By Marina Starleaf Riker • The Bulletin

The number of applications to build accessory dwelling units is at an all-time high after the city of Bend eased rules to build them, according to city data.

In hopes of increasing the supply of affordable rental housing, the Bend City Council approved a measure earlier this year that makes it easier for homeowners to build an accessory dwelling unit, or ADU.

It’s been more than three months since the rule change, and city data show dozens of property owners have applied to build ADUs since the new ordinance went into effect March 17. Between January and March 17, there were five ADU applications filed. But since then, the city has received 40 applications, many of which are being built in the north part of Bend.

And that’s more than in any 12-month period over the past 10 years, according to the data. In 2001, the city received only one ADU application, and that number has grown steadily since then to 37 in 2015.

But many Bend residents are still having trouble finding housing. Cait Ford, who moved from Boston eight months ago, said she has yet to find an apartment of her own and has been renting bedrooms in houses filled with people she doesn’t know.

“It stinks that you have to end up living with strangers,” Ford said. “There’s so many of us in one house because no one can find anything.”

City officials say the change will be gradual, but loosening restrictions to build ADUs will eventually increase the number of affordable rental units available in Bend. Also known as granny flats or garage apartments, the units are commonly found in the form of a studio attached to a home or above a garage.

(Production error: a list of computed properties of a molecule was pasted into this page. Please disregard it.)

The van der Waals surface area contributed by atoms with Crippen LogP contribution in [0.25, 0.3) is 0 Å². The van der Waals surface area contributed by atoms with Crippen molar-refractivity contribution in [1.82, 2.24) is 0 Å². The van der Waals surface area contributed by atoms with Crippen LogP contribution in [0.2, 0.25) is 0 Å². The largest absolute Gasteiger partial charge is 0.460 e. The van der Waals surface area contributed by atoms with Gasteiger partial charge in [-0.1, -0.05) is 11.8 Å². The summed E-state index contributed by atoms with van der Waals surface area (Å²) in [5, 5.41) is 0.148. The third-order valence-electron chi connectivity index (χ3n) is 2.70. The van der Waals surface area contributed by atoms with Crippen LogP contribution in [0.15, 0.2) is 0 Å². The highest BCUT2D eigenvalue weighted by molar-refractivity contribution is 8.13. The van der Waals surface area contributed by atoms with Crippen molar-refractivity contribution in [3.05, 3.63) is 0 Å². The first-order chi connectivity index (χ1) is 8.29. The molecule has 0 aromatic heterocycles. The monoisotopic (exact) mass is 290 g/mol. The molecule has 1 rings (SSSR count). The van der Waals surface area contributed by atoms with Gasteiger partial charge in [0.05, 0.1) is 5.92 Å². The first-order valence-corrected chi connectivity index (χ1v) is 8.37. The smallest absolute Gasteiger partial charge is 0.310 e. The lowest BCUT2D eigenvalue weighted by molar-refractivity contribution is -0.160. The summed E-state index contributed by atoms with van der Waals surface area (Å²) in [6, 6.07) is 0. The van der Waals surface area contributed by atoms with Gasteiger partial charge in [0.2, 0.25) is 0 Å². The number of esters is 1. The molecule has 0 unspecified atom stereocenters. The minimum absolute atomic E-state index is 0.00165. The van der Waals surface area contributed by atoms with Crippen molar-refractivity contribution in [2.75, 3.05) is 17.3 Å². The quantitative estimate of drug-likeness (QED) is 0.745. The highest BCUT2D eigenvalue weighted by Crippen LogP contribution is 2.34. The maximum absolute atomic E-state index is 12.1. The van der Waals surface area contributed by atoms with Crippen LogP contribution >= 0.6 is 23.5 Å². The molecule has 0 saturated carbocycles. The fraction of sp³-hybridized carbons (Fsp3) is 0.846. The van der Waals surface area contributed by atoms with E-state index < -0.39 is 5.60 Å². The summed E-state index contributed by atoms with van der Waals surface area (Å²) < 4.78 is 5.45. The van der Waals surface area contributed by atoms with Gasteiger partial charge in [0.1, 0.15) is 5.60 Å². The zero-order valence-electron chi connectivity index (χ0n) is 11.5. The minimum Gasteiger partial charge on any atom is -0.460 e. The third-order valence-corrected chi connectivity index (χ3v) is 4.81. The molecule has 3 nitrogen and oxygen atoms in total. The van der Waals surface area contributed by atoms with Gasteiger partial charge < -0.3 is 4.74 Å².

“We basically allowed a pre-existing demand to be met,” said City Councilor Victor Chudowsky. “The fact that so many applications are coming in, I think that’s a good thing. It’s one way to meet our desperate housing need.”

Bend has a serious affordable housing shortage, with the cost of rentals surging and dozens of people moving to Bend each month. Census data show the number of renters paying more than $700 a month grew more than 45 percent between 2009 and 2014.

Housing developers are taking advantage of the recent rule change. For instance, all eight homes built in the first phase of the Basecamp development between NW Colorado and NW Arizona avenues have ADUs, said Betsey Little, a broker at Cascade Sotheby’s International Realty.

“I think the developer was really smart to include that in the design,” Little said, adding that the remaining 17 units in the development will probably be built with ADUs.

“We had the opportunity to include one, and we didn’t want to limit the ability for someone to have a mother-in-law suite, a guest space or to have rental income,” Little said.

The new rules make it easier for people to build ADUs by removing any requirement for conditional use permits. Prior to the change, builders needed a conditional use permit to build on lots established before 1998. The permits cost around $2,600 and required a community meeting to be held.

Now, the permit runs homeowners a little over $800. The rules also dropped the requirement to notify neighbors before building an ADU, which drew pushback from some city officials and residents who say the units will change the character of Bend’s neighborhoods.

But to expand the city’s urban growth boundary, which provides land for future growth, the city must meet state requirements to reduce sprawl and encourage density. Bend city planners are working on a reduced expansion plan after the state rejected a previous proposal in 2010, saying it was unjustifiably large.

“If you want to expand your boundary, you have to show you’re increasing density in the current boundary,” said Chudowsky. “ADUs are kind of one way to meet the demand under those conditions.”

­— Reporter: 541-633-2160,